HIV+ adults who drink are already physiologically frail due to HIV infection, comorbidity (including hepatitis C infection), polypharmacy and associated substance use. In this setting, biomedical consequences of alcohol use can occur with moderate use and are often unappreciated or misattributed. The ?Consortium to improve OutcoMes in HIV/Aids, Alcohol, Aging & multi-Substance? (COMpAAAS) is supported by NIH/NIAAA award U24AA020794 to study this issue in a single sample, the Veterans Aging Cohort Study (VACS) (~50,000 HIV+ US veterans demographically matched to ~100,000 uninfected comparators). VACS will employ a direct alcohol biomarker (Phosphatidyl-ethanol [PEth] and a validated measure of physiologic frailty (VACS Index). In this set of three applications, the Antiretroviral Therapy Cohort Collaboration (ART-CC) and Kaiser Permanente (KP) teams join the Veterans Healthcare System (VA) team as COMpAAAS Tripartite: ART-CC, KP, and VA. Our long term goal is to inform alcohol intervention design and implementation. Together we propose to study biomedical consequences of alcohol and associated substance use in HIV, extending the scope and generalizability of VACS to multiple healthcare systems in North America and Europe and substantially increasing sample size and diversity of HIV+ subjects. Importantly, COMpAAAS Tripartite also expands the sample of uninfected comparators, a critically important group if we are to understand how alcohol differentially affects biomedical outcomes in HIV. KP will be able to identify demographically-matched uninfected comparators from their Northern California region. A new VA sample of veterans born in 1945-1965 (Birth Cohort) expands access to Hepatitis C infected (HCV+) and women comparators. The tripartite group will also participate in an HIV+ substudy (n=2250), The Medications, Alcohol, Substance Use in HIV Study (MASH), in which new data on potentially inappropriate medications (PIMS) and biomarkers for alcohol and substances (tobacco, marijuana, opioids, cocaine, and methamphetamine) will be collected. As the lead site for Aim 2, KP will examine the impact of alcohol and smoking on HIV outcomes, preventive care, and medical comorbidities. We anticipate that among HIV+ individuals, hazardous alcohol use, alcohol use disorders and smoking will negatively impact each of these outcomes; and that these effects will be amplified in HIV+ individuals compared with uninfected individuals. Initially, analyses will use electronic health record data including self-reported alcohol and substance use. Analyses will be repeated in the final year correcting for biases in self-reported alcohol and substance use based upon MASH results. Consistent with the RFA, all grants contribute data for all aims, have identical aims and protocols. This application addresses key interactions between alcohol and tobacco use, antiretrovirals, and medications that may increase mortality, hospitalization, frailty, and adversely impact preventive health care. We anticipate findings may lead to innovative intervention development, such as combined alcohol, smoking and preventive care interventions.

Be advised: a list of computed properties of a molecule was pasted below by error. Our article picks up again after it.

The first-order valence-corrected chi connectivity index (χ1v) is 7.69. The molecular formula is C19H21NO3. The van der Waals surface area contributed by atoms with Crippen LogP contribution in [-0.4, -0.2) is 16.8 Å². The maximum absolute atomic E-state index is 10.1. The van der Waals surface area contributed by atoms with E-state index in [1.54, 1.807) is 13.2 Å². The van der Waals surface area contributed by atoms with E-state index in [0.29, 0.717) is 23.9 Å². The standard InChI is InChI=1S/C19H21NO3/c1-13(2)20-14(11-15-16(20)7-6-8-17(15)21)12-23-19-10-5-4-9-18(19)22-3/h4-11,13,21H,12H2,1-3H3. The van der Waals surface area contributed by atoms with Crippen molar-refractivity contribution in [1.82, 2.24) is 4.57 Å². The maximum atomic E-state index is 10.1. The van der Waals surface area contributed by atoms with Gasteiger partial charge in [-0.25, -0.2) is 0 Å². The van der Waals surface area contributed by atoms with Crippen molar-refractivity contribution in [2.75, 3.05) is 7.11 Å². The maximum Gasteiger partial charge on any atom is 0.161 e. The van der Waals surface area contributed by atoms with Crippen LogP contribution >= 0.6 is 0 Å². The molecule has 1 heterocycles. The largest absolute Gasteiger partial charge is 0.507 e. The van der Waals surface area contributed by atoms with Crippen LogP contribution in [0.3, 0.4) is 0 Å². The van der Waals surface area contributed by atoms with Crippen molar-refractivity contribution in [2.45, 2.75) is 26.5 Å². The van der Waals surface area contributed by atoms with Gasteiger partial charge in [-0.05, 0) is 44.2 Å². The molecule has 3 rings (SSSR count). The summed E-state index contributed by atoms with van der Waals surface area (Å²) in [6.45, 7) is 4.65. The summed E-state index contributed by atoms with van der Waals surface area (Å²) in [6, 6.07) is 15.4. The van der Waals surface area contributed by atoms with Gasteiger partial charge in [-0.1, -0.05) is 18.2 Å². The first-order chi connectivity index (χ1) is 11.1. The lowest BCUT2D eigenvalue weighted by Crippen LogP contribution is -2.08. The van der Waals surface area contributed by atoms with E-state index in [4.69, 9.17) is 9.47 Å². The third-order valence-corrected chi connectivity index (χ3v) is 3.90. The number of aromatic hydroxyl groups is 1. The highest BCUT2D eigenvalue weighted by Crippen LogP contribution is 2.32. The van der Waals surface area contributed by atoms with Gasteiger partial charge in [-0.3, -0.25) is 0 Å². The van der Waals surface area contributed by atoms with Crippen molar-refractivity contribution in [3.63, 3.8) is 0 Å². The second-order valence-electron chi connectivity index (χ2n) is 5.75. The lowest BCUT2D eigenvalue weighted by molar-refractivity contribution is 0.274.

Public Health Relevance

The set of 3 applications extends the generalizability of research on health consequences of alcohol in people living with HIV in the Veterans Aging Cohort study to 12 healthcare systems in North America and Europe. The set increases the number of women, younger individuals, men who have sex with men and uninfected comparators. This application addresses interactions between alcohol, tobacco and drug use, antiretrovirals, and co medications that result in mortality, hospitalization, increased physiologic frailty, and the impact on general preventive health care.

National Institute of Health (NIH)
National Institute on Alcohol Abuse and Alcoholism (NIAAA)
Research Project--Cooperative Agreements (U01)
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Special Emphasis Panel (ZAA1)
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Freeman, Robert
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Kaiser Foundation Research Institute
United States
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